EU to stop Google's anti-competitive practices
EU is considering fining Google for anti-competitive practices, due to the company requiring smartphone manufacturers to pre-install Android OS Getty Images

Google might face a "large fine" for anti-competitive practices by the European Union, which is considering stopping the company from paying smartphone manufacturers to pre-install its Search service on their devices.

The Commission launched an investigation after it received a complaint from FairSearch – a group of businesses that wants to enforce laws to prevent anticompetitive behaviour affecting consumers – in 2013., Allegro, BusCapé, CEPIC, Expedia, Foundem, Nokia, Oracle, Trip Advisor and Twenga are the members of the group.

In April, Google received a copy of a 150-page complaint from the organisation, which was seen by Reuters, that states the EU was accusing the company of exercising its dominant market position as the owner of the Android mobile operating system to shut out rivals.

In its statement of objections, the EU antitrust regulators said it is planning to stop Google from paying or discounts to manufacturers for pre-installing Google Play Store with Google Search.

The regulators also want to prevent Google from forcing smartphone vendors to pre-install its Android apps. The document state Google "cannot punish or threaten" companies for not obeying its conditions.

The document said Google could face a large fine for the anti-competitive practices. "The Commission intends to set the fine at a level which will be sufficient to ensure deterrence," the document reads.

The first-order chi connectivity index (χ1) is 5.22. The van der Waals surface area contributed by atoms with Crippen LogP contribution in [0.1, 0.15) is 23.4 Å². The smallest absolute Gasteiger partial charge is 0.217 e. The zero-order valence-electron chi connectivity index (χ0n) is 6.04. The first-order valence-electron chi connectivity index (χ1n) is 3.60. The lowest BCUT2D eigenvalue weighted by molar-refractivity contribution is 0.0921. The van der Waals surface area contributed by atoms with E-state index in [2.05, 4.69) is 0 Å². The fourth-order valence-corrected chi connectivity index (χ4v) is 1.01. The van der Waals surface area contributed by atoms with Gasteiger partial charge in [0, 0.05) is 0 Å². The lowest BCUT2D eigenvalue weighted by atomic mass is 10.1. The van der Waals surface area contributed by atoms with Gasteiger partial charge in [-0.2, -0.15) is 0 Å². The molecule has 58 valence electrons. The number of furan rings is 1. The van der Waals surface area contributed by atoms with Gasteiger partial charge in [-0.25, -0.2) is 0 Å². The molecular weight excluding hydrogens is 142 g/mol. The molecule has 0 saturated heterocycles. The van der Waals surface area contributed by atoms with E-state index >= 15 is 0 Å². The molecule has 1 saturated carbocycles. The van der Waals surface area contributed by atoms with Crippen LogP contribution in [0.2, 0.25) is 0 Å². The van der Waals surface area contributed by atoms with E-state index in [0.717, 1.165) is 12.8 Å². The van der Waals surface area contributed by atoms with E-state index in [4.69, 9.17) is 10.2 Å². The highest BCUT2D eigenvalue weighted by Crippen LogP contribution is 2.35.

The fine amount is based on the revenue Google generated from AdWords clicks in Europe, Google Search product queries, Play Store apps purchases and AdMob's in-app advertisements.

Google in a statement said, "We look forward to showing the European Commission that we've designed the Android model in a way that's good for both competition and consumers, and supports innovation across the region."

In a separate case, the Commission could fine Google of favouring its own shopping services over the rivals, suggests another charge sheet.

A document sent to Google in July this year states the search giant might have to rank its rival shopping services equally as its own service.

The Commission sent two statements of objections to Google and its parent company Alphabet. The current objection on comparison shopping comes after a similar statement was issued to the company in April 2015.

Russia's anti-monopoly watchdog Federal Antimonopoly Service fined Google R438m ($6.75m, £5.2m) for violating antitrust rules on mobile devices, after country's largest search engine Yandex NV filed a complaint in 2015.